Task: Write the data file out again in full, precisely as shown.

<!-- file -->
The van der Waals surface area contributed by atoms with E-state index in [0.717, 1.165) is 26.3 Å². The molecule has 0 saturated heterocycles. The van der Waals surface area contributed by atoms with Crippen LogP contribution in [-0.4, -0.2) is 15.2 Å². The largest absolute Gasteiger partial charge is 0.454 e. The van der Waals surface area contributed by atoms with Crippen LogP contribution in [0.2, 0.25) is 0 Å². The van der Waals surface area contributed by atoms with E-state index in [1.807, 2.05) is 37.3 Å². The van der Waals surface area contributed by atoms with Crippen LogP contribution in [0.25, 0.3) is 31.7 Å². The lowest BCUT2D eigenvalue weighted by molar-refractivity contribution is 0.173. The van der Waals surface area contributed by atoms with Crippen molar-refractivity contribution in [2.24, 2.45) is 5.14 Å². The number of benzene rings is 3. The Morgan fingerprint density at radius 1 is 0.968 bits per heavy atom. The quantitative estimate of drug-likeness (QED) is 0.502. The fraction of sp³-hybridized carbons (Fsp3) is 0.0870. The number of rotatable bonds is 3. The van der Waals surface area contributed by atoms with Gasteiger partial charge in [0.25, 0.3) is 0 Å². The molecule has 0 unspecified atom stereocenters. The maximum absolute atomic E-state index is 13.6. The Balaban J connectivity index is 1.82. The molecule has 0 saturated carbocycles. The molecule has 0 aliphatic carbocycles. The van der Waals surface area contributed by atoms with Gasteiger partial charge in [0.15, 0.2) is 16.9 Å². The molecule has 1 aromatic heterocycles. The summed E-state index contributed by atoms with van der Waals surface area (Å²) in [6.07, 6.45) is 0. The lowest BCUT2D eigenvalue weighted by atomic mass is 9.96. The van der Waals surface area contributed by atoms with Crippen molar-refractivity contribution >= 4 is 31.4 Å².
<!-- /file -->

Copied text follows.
The van der Waals surface area contributed by atoms with E-state index in [0.717, 1.165) is 26.3 Å². The molecule has 0 saturated heterocycles. The van der Waals surface area contributed by atoms with Crippen LogP contribution in [-0.4, -0.2) is 15.2 Å². The largest absolute Gasteiger partial charge is 0.454 e. The van der Waals surface area contributed by atoms with Crippen LogP contribution in [0.2, 0.25) is 0 Å². The van der Waals surface area contributed by atoms with E-state index in [1.807, 2.05) is 37.3 Å². The van der Waals surface area contributed by atoms with Crippen LogP contribution in [0.25, 0.3) is 31.7 Å². The lowest BCUT2D eigenvalue weighted by molar-refractivity contribution is 0.173. The van der Waals surface area contributed by atoms with Crippen molar-refractivity contribution in [2.24, 2.45) is 5.14 Å². The number of benzene rings is 3. The Morgan fingerprint density at radius 1 is 0.968 bits per heavy atom. The quantitative estimate of drug-likeness (QED) is 0.502. The fraction of sp³-hybridized carbons (Fsp3) is 0.0870. The number of rotatable bonds is 3. The van der Waals surface area contributed by atoms with Gasteiger partial charge in [0.25, 0.3) is 0 Å². The molecule has 0 unspecified atom stereocenters. The maximum absolute atomic E-state index is 13.6. The Balaban J connectivity index is 1.82. The molecule has 0 saturated carbocycles. The molecule has 0 aliphatic carbocycles. The van der Waals surface area contributed by atoms with Gasteiger partial charge in [0.15, 0.2) is 16.9 Å². The molecule has 1 aromatic heterocycles. The summed E-state index contributed by atoms with van der Waals surface area (Å²) in [6.07, 6.45) is 0. The lowest BCUT2D eigenvalue weighted by atomic mass is 9.96. The van der Waals surface area contributed by atoms with Crippen molar-refractivity contribution >= 4 is 31.4 Å².